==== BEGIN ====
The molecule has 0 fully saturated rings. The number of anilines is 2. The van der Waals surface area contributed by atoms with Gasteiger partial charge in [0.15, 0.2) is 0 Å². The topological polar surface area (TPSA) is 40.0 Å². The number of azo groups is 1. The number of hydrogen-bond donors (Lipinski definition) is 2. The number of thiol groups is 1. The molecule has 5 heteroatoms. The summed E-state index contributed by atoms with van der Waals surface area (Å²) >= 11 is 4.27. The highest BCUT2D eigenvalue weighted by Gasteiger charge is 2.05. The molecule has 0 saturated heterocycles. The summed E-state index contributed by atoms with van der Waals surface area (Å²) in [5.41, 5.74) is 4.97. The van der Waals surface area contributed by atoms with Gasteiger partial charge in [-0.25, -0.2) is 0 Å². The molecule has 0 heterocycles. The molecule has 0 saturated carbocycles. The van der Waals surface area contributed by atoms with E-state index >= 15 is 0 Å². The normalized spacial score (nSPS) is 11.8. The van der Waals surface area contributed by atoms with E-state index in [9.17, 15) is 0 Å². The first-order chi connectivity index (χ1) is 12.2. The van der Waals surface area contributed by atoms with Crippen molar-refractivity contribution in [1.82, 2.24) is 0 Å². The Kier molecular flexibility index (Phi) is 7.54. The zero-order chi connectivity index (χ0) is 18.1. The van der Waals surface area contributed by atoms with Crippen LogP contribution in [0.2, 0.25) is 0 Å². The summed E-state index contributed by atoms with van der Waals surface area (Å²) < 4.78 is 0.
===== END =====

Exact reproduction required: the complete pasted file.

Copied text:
The molecule has 0 fully saturated rings. The number of anilines is 2. The van der Waals surface area contributed by atoms with Gasteiger partial charge in [0.15, 0.2) is 0 Å². The topological polar surface area (TPSA) is 40.0 Å². The number of azo groups is 1. The number of hydrogen-bond donors (Lipinski definition) is 2. The number of thiol groups is 1. The molecule has 5 heteroatoms. The summed E-state index contributed by atoms with van der Waals surface area (Å²) >= 11 is 4.27. The highest BCUT2D eigenvalue weighted by Gasteiger charge is 2.05. The molecule has 0 saturated heterocycles. The summed E-state index contributed by atoms with van der Waals surface area (Å²) in [5.41, 5.74) is 4.97. The van der Waals surface area contributed by atoms with Gasteiger partial charge in [-0.25, -0.2) is 0 Å². The molecule has 0 heterocycles. The molecule has 0 saturated carbocycles. The van der Waals surface area contributed by atoms with E-state index >= 15 is 0 Å². The normalized spacial score (nSPS) is 11.8. The van der Waals surface area contributed by atoms with E-state index in [9.17, 15) is 0 Å². The first-order chi connectivity index (χ1) is 12.2. The van der Waals surface area contributed by atoms with Crippen molar-refractivity contribution in [1.82, 2.24) is 0 Å². The Kier molecular flexibility index (Phi) is 7.54. The zero-order chi connectivity index (χ0) is 18.1. The van der Waals surface area contributed by atoms with Crippen LogP contribution in [0.2, 0.25) is 0 Å². The summed E-state index contributed by atoms with van der Waals surface area (Å²) < 4.78 is 0.